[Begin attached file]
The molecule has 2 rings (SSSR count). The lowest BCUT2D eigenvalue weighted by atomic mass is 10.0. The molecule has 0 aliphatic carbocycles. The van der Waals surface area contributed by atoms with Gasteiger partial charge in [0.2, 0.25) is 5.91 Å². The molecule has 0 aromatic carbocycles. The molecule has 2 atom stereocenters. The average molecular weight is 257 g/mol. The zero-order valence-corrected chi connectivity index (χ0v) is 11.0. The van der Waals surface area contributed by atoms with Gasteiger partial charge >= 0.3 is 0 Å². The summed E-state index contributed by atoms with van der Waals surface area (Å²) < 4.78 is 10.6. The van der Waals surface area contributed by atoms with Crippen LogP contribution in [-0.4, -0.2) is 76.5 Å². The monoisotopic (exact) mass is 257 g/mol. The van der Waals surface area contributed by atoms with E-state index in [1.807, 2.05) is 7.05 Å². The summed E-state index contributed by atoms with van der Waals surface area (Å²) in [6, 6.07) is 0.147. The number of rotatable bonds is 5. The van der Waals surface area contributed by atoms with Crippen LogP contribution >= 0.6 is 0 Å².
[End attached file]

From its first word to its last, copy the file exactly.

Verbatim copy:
The molecule has 2 rings (SSSR count). The lowest BCUT2D eigenvalue weighted by atomic mass is 10.0. The molecule has 0 aliphatic carbocycles. The van der Waals surface area contributed by atoms with Gasteiger partial charge in [0.2, 0.25) is 5.91 Å². The molecule has 0 aromatic carbocycles. The molecule has 2 atom stereocenters. The average molecular weight is 257 g/mol. The zero-order valence-corrected chi connectivity index (χ0v) is 11.0. The van der Waals surface area contributed by atoms with Gasteiger partial charge >= 0.3 is 0 Å². The summed E-state index contributed by atoms with van der Waals surface area (Å²) < 4.78 is 10.6. The van der Waals surface area contributed by atoms with Crippen LogP contribution in [-0.4, -0.2) is 76.5 Å². The monoisotopic (exact) mass is 257 g/mol. The van der Waals surface area contributed by atoms with E-state index in [1.807, 2.05) is 7.05 Å². The summed E-state index contributed by atoms with van der Waals surface area (Å²) in [6, 6.07) is 0.147. The number of rotatable bonds is 5. The van der Waals surface area contributed by atoms with Crippen LogP contribution >= 0.6 is 0 Å².